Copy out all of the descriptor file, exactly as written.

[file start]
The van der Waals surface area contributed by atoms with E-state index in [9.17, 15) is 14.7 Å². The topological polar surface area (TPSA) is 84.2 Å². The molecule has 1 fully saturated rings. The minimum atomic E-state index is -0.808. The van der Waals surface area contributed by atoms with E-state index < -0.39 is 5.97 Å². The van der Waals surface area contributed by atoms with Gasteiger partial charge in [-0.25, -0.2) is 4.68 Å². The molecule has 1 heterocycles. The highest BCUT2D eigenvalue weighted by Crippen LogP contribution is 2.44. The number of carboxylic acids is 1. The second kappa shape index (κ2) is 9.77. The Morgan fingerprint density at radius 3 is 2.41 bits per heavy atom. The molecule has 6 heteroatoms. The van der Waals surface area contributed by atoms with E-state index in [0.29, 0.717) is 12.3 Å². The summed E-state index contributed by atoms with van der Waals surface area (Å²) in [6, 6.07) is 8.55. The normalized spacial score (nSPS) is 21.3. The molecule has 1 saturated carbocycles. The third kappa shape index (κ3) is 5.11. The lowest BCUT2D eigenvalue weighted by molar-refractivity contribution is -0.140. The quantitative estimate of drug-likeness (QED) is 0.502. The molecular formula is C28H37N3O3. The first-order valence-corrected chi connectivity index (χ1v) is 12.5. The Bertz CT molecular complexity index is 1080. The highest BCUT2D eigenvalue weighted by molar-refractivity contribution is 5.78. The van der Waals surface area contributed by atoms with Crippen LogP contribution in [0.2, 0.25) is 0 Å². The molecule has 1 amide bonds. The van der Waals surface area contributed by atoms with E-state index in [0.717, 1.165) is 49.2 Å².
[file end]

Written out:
The van der Waals surface area contributed by atoms with E-state index in [9.17, 15) is 14.7 Å². The topological polar surface area (TPSA) is 84.2 Å². The molecule has 1 fully saturated rings. The minimum atomic E-state index is -0.808. The van der Waals surface area contributed by atoms with E-state index < -0.39 is 5.97 Å². The van der Waals surface area contributed by atoms with Gasteiger partial charge in [-0.25, -0.2) is 4.68 Å². The molecule has 1 heterocycles. The highest BCUT2D eigenvalue weighted by Crippen LogP contribution is 2.44. The number of carboxylic acids is 1. The second kappa shape index (κ2) is 9.77. The Morgan fingerprint density at radius 3 is 2.41 bits per heavy atom. The molecule has 6 heteroatoms. The van der Waals surface area contributed by atoms with E-state index in [0.29, 0.717) is 12.3 Å². The summed E-state index contributed by atoms with van der Waals surface area (Å²) in [6, 6.07) is 8.55. The normalized spacial score (nSPS) is 21.3. The molecule has 1 saturated carbocycles. The third kappa shape index (κ3) is 5.11. The lowest BCUT2D eigenvalue weighted by molar-refractivity contribution is -0.140. The quantitative estimate of drug-likeness (QED) is 0.502. The molecular formula is C28H37N3O3. The first-order valence-corrected chi connectivity index (χ1v) is 12.5. The Bertz CT molecular complexity index is 1080. The highest BCUT2D eigenvalue weighted by molar-refractivity contribution is 5.78. The van der Waals surface area contributed by atoms with Crippen LogP contribution in [0.2, 0.25) is 0 Å². The molecule has 1 amide bonds. The van der Waals surface area contributed by atoms with E-state index in [0.717, 1.165) is 49.2 Å².